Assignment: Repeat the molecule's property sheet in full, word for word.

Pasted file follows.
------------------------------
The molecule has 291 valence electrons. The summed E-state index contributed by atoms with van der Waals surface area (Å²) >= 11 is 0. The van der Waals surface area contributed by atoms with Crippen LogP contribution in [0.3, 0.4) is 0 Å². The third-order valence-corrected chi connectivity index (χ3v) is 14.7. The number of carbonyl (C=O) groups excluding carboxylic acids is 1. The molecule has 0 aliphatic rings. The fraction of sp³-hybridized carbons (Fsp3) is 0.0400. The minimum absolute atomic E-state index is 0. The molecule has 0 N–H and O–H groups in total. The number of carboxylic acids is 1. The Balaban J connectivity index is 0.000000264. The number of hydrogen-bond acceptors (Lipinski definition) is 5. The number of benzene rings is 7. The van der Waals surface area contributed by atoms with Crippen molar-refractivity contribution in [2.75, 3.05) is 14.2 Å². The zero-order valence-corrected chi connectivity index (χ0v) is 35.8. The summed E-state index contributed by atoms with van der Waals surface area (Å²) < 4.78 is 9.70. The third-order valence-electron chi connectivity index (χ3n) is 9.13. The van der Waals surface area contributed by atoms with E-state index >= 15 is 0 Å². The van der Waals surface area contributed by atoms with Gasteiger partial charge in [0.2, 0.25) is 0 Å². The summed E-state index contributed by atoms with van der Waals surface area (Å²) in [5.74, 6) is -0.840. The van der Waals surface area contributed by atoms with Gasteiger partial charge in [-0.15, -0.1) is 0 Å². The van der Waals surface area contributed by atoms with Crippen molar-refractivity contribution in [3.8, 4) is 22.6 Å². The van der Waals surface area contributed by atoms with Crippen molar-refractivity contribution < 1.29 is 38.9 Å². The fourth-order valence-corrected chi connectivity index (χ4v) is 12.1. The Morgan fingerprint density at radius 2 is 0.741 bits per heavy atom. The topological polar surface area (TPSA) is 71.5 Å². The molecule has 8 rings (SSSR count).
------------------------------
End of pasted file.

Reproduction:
The molecule has 291 valence electrons. The summed E-state index contributed by atoms with van der Waals surface area (Å²) >= 11 is 0. The van der Waals surface area contributed by atoms with Crippen LogP contribution in [0.3, 0.4) is 0 Å². The third-order valence-corrected chi connectivity index (χ3v) is 14.7. The number of carbonyl (C=O) groups excluding carboxylic acids is 1. The molecule has 0 aliphatic rings. The fraction of sp³-hybridized carbons (Fsp3) is 0.0400. The minimum absolute atomic E-state index is 0. The molecule has 0 N–H and O–H groups in total. The number of carboxylic acids is 1. The Balaban J connectivity index is 0.000000264. The number of hydrogen-bond acceptors (Lipinski definition) is 5. The number of benzene rings is 7. The van der Waals surface area contributed by atoms with Crippen molar-refractivity contribution in [2.75, 3.05) is 14.2 Å². The zero-order valence-corrected chi connectivity index (χ0v) is 35.8. The summed E-state index contributed by atoms with van der Waals surface area (Å²) < 4.78 is 9.70. The third-order valence-electron chi connectivity index (χ3n) is 9.13. The van der Waals surface area contributed by atoms with E-state index >= 15 is 0 Å². The van der Waals surface area contributed by atoms with Gasteiger partial charge in [0.2, 0.25) is 0 Å². The summed E-state index contributed by atoms with van der Waals surface area (Å²) in [5.74, 6) is -0.840. The van der Waals surface area contributed by atoms with Gasteiger partial charge in [-0.15, -0.1) is 0 Å². The van der Waals surface area contributed by atoms with Crippen molar-refractivity contribution in [3.8, 4) is 22.6 Å². The van der Waals surface area contributed by atoms with Crippen molar-refractivity contribution < 1.29 is 38.9 Å². The fourth-order valence-corrected chi connectivity index (χ4v) is 12.1. The Morgan fingerprint density at radius 2 is 0.741 bits per heavy atom. The topological polar surface area (TPSA) is 71.5 Å². The molecule has 8 rings (SSSR count).